AMERICA’S pride is her common schools.
Decade vies with decade, State with State, in furnishing better means of education.
Edifices are erected which adorn the city, and afford comfort and pleasure to the pupil.
The committee on public property inspects the same, making sure of their safe structure, and that egress according to size is sufficient in case of fire.
The board of health condemns school-houses improperly ventilated, or otherwise in an unsanitary condition.
For so long a time have separate forms been provided, that we no longer call it a modern improvement, although that, perhaps, was the first great step toward a healthier condition for the children.
No longer could they so easily come in contact, or inhale each other’s breaths.
Every city and town has its laws in regard to the so-called contagious diseases, -variola, scarletina, diphtheria, etc.,-but, as if ignorant of the yet more dreaded contagious tuberculosis and syphilis-more dreaded because, in some cases, entailing a life of suffering, if not extending to more than one generation- no protection or attempt at protection has been made.
On the other hand, with an eye single to the idea of education, separating it entirely form the necessity of a healthy body, a system of supplies-books, slates, pencils, clay, and the various kinder-garten outfit, has been adopted by many cities and towns, whilst a dozen or more States have legislated to the same effect.
Very few of our public schools could boast that not a child attended capable of conveying disease to another, whilst many receive pupils loathsome to slight and smell.
Should the parents of carefully raised children but visit the schools, and see the filthy and unwholesome condition of many who use the supplies in common with the cleanly, they would shrink with horror from what their children become accustomed to.
An educator, of many years’ experience gave me us his opinion, that fully fifty per cent. of the children, in cities, attending school were too filthy to be allowed admission, and yet your children inhale the air of the school-room made foul by such pupils.
Cases of typhoid fever in children have been traced to this source of poisonous infection.
The child who, ate home, has his individual toilet outfit, an hour later, in school, is handling what filthy, diseased hands have often handled. The child who must have a clean glass to drink from at home, eagerly uses the common cup, which often is metal, and when cleaned-who can tell!.
Greater attention has been given to the prevention of small- pox than to any other disease, and yet it holds a comparatively low rank amongst diseases in its deadly influence.
Vaccination is compulsory, but there, all compulsion ends. To be sure, we have laws forbidding the school to children living in a house where there is illness from contagious diseases, but the experience of New England, during the past six months, has proven how powerless are such laws in controlling the epidemic of scarletina. Many cases have been of so light a character as to be unrecognized, and no physician was called, until some members of the family developed a more serious form of the malady; the children of such families, in the meantime, attended school, using the books, slates, pencils, clay, and other materials which, later on, will be given to other children.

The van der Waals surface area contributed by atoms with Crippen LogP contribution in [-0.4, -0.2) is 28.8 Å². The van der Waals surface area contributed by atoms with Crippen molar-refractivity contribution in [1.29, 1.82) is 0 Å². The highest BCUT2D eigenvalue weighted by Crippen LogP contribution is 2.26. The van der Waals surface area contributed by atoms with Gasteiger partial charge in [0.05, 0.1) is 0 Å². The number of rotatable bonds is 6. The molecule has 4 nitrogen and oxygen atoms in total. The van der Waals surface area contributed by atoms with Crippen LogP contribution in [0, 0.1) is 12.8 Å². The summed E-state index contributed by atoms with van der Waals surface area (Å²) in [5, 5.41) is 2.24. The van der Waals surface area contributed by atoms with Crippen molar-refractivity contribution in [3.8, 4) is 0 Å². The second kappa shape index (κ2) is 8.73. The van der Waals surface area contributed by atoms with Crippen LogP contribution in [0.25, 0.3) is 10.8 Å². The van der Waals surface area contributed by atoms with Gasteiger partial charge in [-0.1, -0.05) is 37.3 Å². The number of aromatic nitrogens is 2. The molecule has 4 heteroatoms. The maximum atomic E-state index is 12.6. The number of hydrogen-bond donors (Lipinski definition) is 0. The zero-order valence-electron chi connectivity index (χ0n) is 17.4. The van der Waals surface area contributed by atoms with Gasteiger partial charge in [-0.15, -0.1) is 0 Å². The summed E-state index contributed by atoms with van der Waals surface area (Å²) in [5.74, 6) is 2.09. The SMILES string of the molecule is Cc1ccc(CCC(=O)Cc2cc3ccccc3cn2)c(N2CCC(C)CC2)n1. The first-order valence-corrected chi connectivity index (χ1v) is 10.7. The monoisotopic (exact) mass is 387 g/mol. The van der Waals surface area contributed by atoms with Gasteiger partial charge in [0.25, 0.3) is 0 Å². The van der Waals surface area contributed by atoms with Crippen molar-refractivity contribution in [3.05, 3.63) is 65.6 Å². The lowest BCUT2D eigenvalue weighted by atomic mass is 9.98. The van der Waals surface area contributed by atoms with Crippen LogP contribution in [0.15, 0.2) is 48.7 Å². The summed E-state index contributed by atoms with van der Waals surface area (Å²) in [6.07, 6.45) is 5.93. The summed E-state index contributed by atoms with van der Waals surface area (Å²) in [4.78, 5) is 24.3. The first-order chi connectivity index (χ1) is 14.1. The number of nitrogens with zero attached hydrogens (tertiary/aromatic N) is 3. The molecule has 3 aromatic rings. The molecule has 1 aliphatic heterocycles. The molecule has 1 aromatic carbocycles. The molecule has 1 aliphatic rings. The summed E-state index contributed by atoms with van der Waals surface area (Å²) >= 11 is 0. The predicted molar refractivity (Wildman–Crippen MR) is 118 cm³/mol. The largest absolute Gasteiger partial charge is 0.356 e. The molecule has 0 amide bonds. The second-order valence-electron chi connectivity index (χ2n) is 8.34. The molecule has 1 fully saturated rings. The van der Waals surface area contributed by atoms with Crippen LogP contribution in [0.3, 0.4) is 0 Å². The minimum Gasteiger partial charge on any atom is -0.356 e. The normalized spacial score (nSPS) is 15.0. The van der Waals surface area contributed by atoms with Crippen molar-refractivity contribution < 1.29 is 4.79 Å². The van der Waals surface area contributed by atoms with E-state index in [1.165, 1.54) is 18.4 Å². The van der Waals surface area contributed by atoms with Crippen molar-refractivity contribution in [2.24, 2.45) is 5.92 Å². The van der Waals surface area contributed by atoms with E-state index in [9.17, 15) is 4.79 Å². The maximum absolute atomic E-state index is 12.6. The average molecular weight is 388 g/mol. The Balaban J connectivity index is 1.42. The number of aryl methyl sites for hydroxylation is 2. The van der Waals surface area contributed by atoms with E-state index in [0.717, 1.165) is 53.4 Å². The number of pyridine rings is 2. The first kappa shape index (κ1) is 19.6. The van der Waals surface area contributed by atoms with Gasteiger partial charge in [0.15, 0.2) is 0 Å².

Knowing the case with which the scarletina germ is carried from place to place, and its great vitality-lasting for months if not years -is it reasonable to expect that this disease will not again and again develop fro those very germs? True it is, that schools have been closed, all books, etc., burned, and the houses thoroughly disinfected wen the enemy has become recognized as sufficiently epidemic in a given school.
The other exanthemata are likewise spread in our public schools, but being considered so little harmful to child-life and health, the common rule of protection is sufficient.
Diphtheria is another disease recognized as fatally harmful, and therefore to be guarded against; and yet not until a case is reported to the authorities is any step considered necessary to protect the children.
The text-books in our public schools, furnished the pupils, are in use from four to six years,. These may be used one year at a time by the older, but much less time by the younger pupils, whilst in certain grades the readers are taken up daily or oftener and passed indiscriminately.
Hence, where greatest protection is needed, least is afforded.
It is in young life that the lymphatic system is most active; that the tissues are softest and most susceptible to infection.
How do children use books?.
They bury their faces in them; the child with festering eyes to day, your child to-morrow; the child with syphilitic discharges from the nose to-day, your child to-morrow.
They pillow their heads in them; the child with corruption pouring form its cars to day, your child to-morrow; the child with hair matted with fifth to-day, your child to-morrow.
They cough into them the catarrhal secretion preceding diphtheria; it may be, they sneeze into them, they breathe into them.
Can a child, with any abrasion upon its hands, come in contact with syphilitic, cancerous, or tuberculous discharges and be exempt any more than a surgeon? And yet many a child, with corruption breeding on its hands, uses the same clay to-day that your’s will use next week. Cold water poured through the clay is the cleansing process. When dried and ready for use again, who can tell what is in it?.
The disease above all to be most dreaded and guarded against, the disease which may be and often is hereditary, is probably the least recognized by teacher or pupil.